General MM

Treatment-responsive biology observed in high-risk smoldering myeloma

Multiple Myeloma (MM) is almost always preceded by the precursor state of monoclonal gammopathy of undetermined significance (MGUS), and subsequently smoldering myeloma (SM). A subset of patients with smoldering myeloma carry an increased risk of developing MM, and are classified as high-risk. Currently, standard practice is careful monitoring of these patients until signs of myeloma defining end organ damage are observed, and only at this point is treatment initiated. With such an array of novel agents now available and with tolerable safety profiles, there is a strong argument for earlier intervention, although this remains a matter of fierce debate. Both sides of the argument were presented at the European Society of Hematology (EHA) 22nd Congress in June 2017 and were reported by the MM Hub.  One of the main arguments against intervention is that not everyone with SM progresses to MM. Therefore, identifying the patients that are at high-risk of progression is key and several models have been established in order to define this patient subset.

In order to examine the effect of early intervention, a previous study compared patients with either SM or newly diagnosed MM (NDMM) treated with a triplet regimen of carfilzomib, lenalidomide and dexamethasone, followed by lenalidomide maintenance. The result was a high response rate in both cohorts and minimal residual disease (MRD) negativity in patients with high-risk SM. In order to better understand the mechanisms at play in the two cohorts, this trial was expanded with further recruitment of patients with high-risk SM, and patients were followed for a longer period of time. The findings of this trial, along with an analysis of the baseline mutational landscape of both patient sets, was published in Blood Advances in September 2017. The study was conducted by Sham Mailankody from the Myeloma Service, Department of Medicine, Memorial Sloan Kettering Cancer Center, NY, USA, and Dickran Kazandijan from the Center for Cancer Research, National Cancer Institute, MD, USA, and led by Ola Landgren.

Key Highlights:
  • Patients (pts) with high-risk smoldering myeloma (SM) or newly diagnosed MM (NDMM) were enrolled in 2 studies initiated by the NCI: NCT01402284 and NCT01572480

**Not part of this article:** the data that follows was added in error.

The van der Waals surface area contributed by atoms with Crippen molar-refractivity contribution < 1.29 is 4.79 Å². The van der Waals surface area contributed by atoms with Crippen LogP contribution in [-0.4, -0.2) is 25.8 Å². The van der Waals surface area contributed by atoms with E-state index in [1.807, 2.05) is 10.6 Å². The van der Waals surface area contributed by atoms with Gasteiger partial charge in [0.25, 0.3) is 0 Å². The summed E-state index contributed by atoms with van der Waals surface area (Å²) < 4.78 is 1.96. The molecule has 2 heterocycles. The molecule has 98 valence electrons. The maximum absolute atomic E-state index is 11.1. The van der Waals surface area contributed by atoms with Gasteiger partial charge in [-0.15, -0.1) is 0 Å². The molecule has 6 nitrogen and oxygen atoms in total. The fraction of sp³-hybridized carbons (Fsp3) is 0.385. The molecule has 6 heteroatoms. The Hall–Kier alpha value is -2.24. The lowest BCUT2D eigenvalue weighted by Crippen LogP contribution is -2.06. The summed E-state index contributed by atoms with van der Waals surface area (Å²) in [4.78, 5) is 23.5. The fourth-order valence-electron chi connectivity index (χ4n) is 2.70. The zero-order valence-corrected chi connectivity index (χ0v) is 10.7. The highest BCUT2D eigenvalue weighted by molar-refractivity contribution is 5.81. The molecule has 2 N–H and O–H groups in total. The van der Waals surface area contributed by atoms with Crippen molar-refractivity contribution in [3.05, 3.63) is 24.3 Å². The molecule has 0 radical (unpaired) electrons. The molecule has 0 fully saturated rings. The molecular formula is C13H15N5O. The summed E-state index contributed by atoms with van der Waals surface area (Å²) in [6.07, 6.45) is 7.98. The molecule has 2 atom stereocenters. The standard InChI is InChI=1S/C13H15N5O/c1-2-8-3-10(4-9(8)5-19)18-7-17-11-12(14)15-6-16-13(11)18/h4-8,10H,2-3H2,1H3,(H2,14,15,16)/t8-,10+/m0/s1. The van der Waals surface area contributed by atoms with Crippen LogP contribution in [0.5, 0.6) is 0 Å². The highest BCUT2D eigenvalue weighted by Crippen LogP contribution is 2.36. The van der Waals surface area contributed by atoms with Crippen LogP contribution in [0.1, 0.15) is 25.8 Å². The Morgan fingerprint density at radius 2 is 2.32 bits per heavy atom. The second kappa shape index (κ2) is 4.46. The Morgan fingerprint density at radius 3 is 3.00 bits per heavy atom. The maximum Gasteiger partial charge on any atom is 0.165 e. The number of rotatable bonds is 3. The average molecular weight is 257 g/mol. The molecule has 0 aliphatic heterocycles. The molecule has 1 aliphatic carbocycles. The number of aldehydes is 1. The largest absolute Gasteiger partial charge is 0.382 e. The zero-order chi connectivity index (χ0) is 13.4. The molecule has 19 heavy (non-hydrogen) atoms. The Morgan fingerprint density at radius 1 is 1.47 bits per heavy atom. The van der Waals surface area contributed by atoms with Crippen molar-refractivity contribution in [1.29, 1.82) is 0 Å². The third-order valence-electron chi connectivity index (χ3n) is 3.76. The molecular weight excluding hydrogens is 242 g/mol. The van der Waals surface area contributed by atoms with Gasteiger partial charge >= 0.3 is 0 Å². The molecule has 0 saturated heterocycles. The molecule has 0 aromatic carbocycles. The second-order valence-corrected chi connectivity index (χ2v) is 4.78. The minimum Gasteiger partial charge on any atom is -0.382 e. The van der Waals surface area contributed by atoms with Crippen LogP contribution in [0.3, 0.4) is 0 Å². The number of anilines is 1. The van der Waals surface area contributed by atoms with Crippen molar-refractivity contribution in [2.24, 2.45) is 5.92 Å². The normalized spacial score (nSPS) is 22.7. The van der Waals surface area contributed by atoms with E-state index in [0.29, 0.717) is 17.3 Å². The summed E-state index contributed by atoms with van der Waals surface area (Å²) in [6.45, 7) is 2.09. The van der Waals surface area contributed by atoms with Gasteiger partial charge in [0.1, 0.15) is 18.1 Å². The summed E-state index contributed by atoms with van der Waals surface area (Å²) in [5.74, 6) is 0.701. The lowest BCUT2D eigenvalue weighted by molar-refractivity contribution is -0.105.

• A further 18 pts with SM were enrolled between 29 May 2012, and 14 January 2014
  • SM was defined using the International Myeloma Working Group (IMWG) 2003 guidelines and high risk of progression was defined using either the Mayo Clinic or Spanish PETHEMA risk model, or both
  • Pts were treated with carfilzomib, lenalidomide and dexamethasone, followed by lenalidomide maintenance
  • Baseline BM biopsy samples were analyzed from both sets of pts: SM = 18 pts and NDMM = 40 pts
  • Median follow-up = 43.3 months (cut-off = October 20, 2016)
  • Best response rates: partial response (PR) or better = 18 pts (100%); complete response (CR) or a stringent CR = 16/18 pts; MRD negativity or CR as best response = 15/18 pts
  • After 2 years of maintenance: PR = 18 pts (100%); CR or stringent CR = 16/18 pts (89%); MRD-negative CR = 10/16 pts (63%)
  • Estimated PFS for ITT: 36-month = 94.1% (95% CI, 65.0%-99.2%) and 48-month = 70.6% (95% CI, 16.0%-93.6%)
  • Estimated OS for ITT: 36- and 48- month PFS = 100%
  • Grade 3-4 adverse events (AEs) in > 1 pt: lymphopenia = 39%, neutropenia = 28%, anemia = 22%, diarrhea = 17%, lung infection = 17%, hypophosphatemia = 11%, and thromboembolic event = 11%
  • Serious AEs: pulmonary infection = 2 pts (11%) and congestive heart failure = 1 pt (5.5%)
  • Discontinuation due to AEs: 2 pts
Genetic landscape and baseline mutational patterns in high-risk SM:
  • SM Samples from 13/18 were evaluable; NDMM = 40 samples
  • Copy number deletions and gains were typical of abnormal plasma cells, confirming high purity of the samples
  • Median number of single nucleotide variants per patient: SM =34 (interquartile range, 30-58); NDMM = 40 (interquartile range, 28-54) nonsynonymous
  • The frequency of mutations in at least 1/15 previously identified significantly mutated genes: NDMM = 18/40 pts (45%); SM = 1/15 pts (6.6%) and this patient would be regarded as having MM according to the revised IMWG 2014 criteria and had mutations in both FAM46C and TRAF3
  • Mutations in genes of the NFKB pathway: SM pts = 1/15 pts (6.6%) and NDMM = 10/40 (25%) of 40 pts
  • Mutations in histone modifying enzyme pathways: NDMM = 1 pt

 Conclusion

This study provides novel data showing a high response rate from high-risk SM patients, along with a differential baseline mutational pattern that indicates a lower mutational burden in the precursor state. This would be expected given that this state is often asymptomatic, but the strength of this study is that it was coupled with a strong MRD negative treatment response. However, the authors readily admit that the small sample size is a limitation: “the sample size precludes us from providing definitive conclusions”. Therefore, it will be interesting to follow the outcome of a larger trial set up by the Spanish PETHEMA group that is currently enrolling 90 patients with high-risk SM, and in addition, to see similar data for mutational analyses in this set. This could help expand on the concept of treatment-responsive biology, and potentially seal the debate regarding early intervention in certain patient subsets.

 
References
  1. Mailankody S., Kazandjian D. et al. Baseline mutational patterns and sustained MRD negativity in patients with high-risk smoldering myeloma. Submitted 16 February 2017; accepted 14 August 2017. DOI 10.1182/ bloodadvances.2017005934.
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